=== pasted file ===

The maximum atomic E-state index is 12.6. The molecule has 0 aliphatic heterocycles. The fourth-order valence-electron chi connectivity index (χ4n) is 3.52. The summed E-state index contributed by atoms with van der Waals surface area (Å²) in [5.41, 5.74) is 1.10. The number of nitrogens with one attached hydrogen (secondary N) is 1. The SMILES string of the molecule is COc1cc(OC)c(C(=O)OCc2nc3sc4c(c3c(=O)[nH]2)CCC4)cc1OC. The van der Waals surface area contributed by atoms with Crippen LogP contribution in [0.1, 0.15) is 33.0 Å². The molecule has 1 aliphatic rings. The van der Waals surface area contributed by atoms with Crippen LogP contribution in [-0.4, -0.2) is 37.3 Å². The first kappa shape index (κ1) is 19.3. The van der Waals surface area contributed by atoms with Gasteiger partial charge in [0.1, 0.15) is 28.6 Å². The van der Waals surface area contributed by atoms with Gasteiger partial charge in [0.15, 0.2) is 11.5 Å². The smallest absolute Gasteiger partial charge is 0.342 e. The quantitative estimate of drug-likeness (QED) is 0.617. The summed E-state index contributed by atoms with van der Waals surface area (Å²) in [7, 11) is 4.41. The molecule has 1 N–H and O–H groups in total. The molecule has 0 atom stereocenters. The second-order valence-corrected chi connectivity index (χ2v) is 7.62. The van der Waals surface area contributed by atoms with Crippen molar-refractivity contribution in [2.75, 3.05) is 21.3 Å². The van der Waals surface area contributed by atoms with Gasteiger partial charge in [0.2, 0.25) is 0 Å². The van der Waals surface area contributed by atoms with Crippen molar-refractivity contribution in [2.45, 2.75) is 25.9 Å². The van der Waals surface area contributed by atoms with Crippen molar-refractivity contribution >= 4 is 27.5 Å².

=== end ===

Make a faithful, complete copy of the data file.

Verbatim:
The maximum atomic E-state index is 12.6. The molecule has 0 aliphatic heterocycles. The fourth-order valence-electron chi connectivity index (χ4n) is 3.52. The summed E-state index contributed by atoms with van der Waals surface area (Å²) in [5.41, 5.74) is 1.10. The number of nitrogens with one attached hydrogen (secondary N) is 1. The SMILES string of the molecule is COc1cc(OC)c(C(=O)OCc2nc3sc4c(c3c(=O)[nH]2)CCC4)cc1OC. The van der Waals surface area contributed by atoms with Crippen LogP contribution in [0.1, 0.15) is 33.0 Å². The molecule has 1 aliphatic rings. The van der Waals surface area contributed by atoms with Crippen LogP contribution in [-0.4, -0.2) is 37.3 Å². The first kappa shape index (κ1) is 19.3. The van der Waals surface area contributed by atoms with Gasteiger partial charge in [0.1, 0.15) is 28.6 Å². The van der Waals surface area contributed by atoms with Gasteiger partial charge in [0.15, 0.2) is 11.5 Å². The smallest absolute Gasteiger partial charge is 0.342 e. The quantitative estimate of drug-likeness (QED) is 0.617. The summed E-state index contributed by atoms with van der Waals surface area (Å²) in [7, 11) is 4.41. The molecule has 1 N–H and O–H groups in total. The molecule has 0 atom stereocenters. The second-order valence-corrected chi connectivity index (χ2v) is 7.62. The van der Waals surface area contributed by atoms with Crippen molar-refractivity contribution in [2.75, 3.05) is 21.3 Å². The van der Waals surface area contributed by atoms with Gasteiger partial charge in [0.2, 0.25) is 0 Å². The van der Waals surface area contributed by atoms with Crippen molar-refractivity contribution in [2.45, 2.75) is 25.9 Å². The van der Waals surface area contributed by atoms with Crippen molar-refractivity contribution >= 4 is 27.5 Å².